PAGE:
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Home arrow Blog arrow 3/26/07-NanoBusiness Conference to Focus on CleanTech, Environment

3/26/07-NanoBusiness Conference to Focus on CleanTech, Environment PDF Print E-mail
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Monday, 26 March 2007

NEW YORK, Mar. 23, 2007 -- The NanoBusiness Alliance today announced that nanotechnology's positive impact on the environment will be the focus of a number of sessions at the upcoming NanoBusiness 2007 Conference.

The gathering, which runs from April 15 - 17 at the Marriott Marquis in New York City, will take an in-depth look at the state of nanotechnology across several fields. Solar energy, water purification, auto emissions, cleantech investing and green building technologies will be addressed through panels, exhibitions and speakers.

"Nanotechnology is on the frontier of global innovation in a variety of sectors," said Vincent Caprio, Vice President and Executive Director, NanoBusiness Alliance, "which is being reflected in our conference program with a particular emphasis in 'cleantech' -- renewable energy and clean water, advanced materials, healthcare, defense, textiles, electronics and construction."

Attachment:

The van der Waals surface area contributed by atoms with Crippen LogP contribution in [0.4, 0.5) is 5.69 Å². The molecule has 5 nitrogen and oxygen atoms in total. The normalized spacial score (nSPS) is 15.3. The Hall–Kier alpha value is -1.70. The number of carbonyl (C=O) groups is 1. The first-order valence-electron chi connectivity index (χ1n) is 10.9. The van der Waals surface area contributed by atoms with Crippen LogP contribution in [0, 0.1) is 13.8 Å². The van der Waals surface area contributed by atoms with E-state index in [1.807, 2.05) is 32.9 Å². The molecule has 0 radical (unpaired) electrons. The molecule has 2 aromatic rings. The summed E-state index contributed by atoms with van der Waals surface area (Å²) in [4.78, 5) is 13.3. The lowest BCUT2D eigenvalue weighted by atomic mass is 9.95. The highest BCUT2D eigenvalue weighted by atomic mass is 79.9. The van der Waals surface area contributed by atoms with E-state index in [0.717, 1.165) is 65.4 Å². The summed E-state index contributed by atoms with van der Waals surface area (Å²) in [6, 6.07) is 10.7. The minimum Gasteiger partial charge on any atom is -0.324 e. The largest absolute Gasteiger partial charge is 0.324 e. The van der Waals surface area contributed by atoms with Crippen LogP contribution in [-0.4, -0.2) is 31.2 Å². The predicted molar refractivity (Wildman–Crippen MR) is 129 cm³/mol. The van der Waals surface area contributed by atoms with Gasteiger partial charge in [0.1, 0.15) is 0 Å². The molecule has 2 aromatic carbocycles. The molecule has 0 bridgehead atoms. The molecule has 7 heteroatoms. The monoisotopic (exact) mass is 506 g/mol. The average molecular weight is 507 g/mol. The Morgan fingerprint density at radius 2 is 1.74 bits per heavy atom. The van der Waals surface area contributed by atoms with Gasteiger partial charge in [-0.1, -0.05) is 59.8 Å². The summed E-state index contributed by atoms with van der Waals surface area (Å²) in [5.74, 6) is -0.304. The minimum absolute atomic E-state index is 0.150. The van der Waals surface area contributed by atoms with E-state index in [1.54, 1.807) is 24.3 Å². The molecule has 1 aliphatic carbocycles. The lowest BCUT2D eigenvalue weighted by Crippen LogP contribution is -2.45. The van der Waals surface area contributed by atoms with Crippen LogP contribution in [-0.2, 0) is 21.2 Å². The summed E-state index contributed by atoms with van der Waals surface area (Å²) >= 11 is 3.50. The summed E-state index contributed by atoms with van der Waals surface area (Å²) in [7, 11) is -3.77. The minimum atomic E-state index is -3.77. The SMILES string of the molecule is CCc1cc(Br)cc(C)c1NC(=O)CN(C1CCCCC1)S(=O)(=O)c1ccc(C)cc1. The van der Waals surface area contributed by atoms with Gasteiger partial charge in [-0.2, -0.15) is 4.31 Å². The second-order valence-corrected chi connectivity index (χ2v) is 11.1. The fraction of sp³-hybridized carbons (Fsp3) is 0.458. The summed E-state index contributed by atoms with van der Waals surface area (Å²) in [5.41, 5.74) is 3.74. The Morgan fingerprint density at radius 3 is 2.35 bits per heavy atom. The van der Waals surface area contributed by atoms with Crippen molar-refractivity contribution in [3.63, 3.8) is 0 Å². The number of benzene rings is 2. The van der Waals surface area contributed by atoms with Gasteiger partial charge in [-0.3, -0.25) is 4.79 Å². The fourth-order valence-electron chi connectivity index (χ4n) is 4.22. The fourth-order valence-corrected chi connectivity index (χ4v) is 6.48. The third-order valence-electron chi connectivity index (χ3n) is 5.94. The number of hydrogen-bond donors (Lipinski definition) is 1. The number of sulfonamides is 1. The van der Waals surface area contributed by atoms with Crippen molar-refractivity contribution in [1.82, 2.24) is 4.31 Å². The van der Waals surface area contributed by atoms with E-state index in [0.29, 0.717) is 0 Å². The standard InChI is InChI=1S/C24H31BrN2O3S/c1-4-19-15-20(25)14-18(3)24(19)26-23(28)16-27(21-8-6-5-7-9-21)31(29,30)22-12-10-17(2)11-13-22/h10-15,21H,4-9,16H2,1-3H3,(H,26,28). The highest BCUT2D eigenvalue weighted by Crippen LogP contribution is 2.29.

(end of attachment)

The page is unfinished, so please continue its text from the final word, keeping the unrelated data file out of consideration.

Among the panels planned for the conference:

Solar Energy: Investing in a Bright, Clean Future Energy is the largest business in the world. The growing thirst for fossil-fuel based energy by developing economies in Asia, compounded by political strife in energy-rich areas of the world, has created an unprecedented demand and a volatile supply. Solar energy has long been recognized as a potential solution -- 175,000 terawatts of solar energy hit the earth every day, three-thousand times the amount we would need to power the entire world. Nanotechnology is at the forefront of solar cell development from the mechanism from capturing light to the means to convert it into electricity and conduct the power to the devices that need it.

This panel will discuss the issues surround the commercialization of solar cells: What conditions for the price of fossil-fuel energy need to be met for solar energy to be a cost-competitive alternative? When will we reach that threshold? What are the models for extracting value from providing solar cell technology? What are the infrastructure costs of deploying this new technology?

Water Purification: Quenching the Thirst for Clean Water Over 40% of the world - 2 billion people - lack access to clean drinking water. As noted by the Financial Times of London, "Water, like energy in the late 1970s, will probably become the most critical natural resource issue facing most parts of the world by the start of the next century."

Nanomaterials, by virtue of their high surface area and small size, make excellent candidates for water filtration. This panel will discuss how this technology can improve the economics of filtration: What are the major cost-factors in purification? What are the capital costs of deploying a new filtration technology? What is the market for water like in the U.S. and how do regulations affect it?